Nothing stranger to designers. A core game loop can be as simple as tapping once to enable Flappy Bird to start flying and have it die within seconds (or minutes if you are that good). More complex game loops like an RPG could mean leveling characters and bringing them to finish more missions where the mission time could definitely vary depending on the game and difficulty. These loops are integral to the player's willingness to spend time on the game. Doing a loop once is refreshing for the captivated player but repeating this loop and ensuring players are kept away from burnt out is difficult and affects retention.
The duration range of how long a meaningful gameplay session lasts. Session time may not represent the time taken to complete a single try of game loop. Some games may not achieve a feeling of reaching a milepost for doing a game loop once. A game character can take 10 battles to reach from Level 50 to Level 51. The leveling up is more representative of a gratifying session than battling known enemies for 10 times with the same abilities/inventory.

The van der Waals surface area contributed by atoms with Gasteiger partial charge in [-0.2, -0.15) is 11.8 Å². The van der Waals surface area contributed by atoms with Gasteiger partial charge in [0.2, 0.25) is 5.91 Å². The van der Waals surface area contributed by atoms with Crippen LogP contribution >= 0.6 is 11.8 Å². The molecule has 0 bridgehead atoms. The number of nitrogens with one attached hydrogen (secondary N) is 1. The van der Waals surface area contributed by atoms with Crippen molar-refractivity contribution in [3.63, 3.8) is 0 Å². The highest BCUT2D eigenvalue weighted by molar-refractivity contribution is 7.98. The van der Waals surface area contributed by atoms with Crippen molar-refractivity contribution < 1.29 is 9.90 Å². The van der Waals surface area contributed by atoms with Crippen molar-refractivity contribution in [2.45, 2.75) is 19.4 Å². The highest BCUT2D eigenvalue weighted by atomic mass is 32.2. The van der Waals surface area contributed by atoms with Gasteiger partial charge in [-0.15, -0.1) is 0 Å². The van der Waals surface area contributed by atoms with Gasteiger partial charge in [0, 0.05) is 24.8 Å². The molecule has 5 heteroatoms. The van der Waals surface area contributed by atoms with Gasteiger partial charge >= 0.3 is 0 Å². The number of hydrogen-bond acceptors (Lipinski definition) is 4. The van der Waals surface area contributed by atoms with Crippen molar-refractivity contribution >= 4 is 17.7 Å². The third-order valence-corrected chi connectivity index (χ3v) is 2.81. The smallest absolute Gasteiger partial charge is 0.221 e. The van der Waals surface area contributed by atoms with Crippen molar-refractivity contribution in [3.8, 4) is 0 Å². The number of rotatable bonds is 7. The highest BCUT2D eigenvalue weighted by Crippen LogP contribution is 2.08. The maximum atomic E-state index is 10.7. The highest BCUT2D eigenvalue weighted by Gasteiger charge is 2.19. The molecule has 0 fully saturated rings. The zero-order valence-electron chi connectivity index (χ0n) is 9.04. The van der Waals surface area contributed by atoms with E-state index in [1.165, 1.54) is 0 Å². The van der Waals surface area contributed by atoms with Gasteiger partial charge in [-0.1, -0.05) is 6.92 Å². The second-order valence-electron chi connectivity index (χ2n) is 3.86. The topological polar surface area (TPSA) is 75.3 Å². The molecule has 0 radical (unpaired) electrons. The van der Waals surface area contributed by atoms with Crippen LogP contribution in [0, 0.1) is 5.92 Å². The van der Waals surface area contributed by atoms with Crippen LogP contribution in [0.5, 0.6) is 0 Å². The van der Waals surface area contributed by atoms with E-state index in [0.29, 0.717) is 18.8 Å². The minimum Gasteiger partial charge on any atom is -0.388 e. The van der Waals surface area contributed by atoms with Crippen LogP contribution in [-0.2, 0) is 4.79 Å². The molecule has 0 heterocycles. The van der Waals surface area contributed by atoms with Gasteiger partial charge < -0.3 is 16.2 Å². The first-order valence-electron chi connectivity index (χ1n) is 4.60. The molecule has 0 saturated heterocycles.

Some games have naturally long session time with different target audience while some have lower like level-based puzzle games. However, it is important to know how your player population is trained to get used to the time taken for their meaningful game sessions. This is especially affected by progression agency in any games which is the X-factor in affecting session time.
The state where a player progress which causes a different experience repeating game loops and alters session time. These are some possibilities that represent a state of progression:
Knowing and mastering the time sink in the game means much more than making the game fun. It represents on how we are able to plan the existing fun in the game to be an even more lasting experience before they inevitably spend their time on different games.
Players only have X-amount of hours to spend on entertainment, having clear directions on the time sink in the game means understanding what players that chose your game will be going through to reach the peak of the experience you have laid out for them.
Thanks for reading! Stay tuned for the next post where I will cover the design aspects of Waiting Time.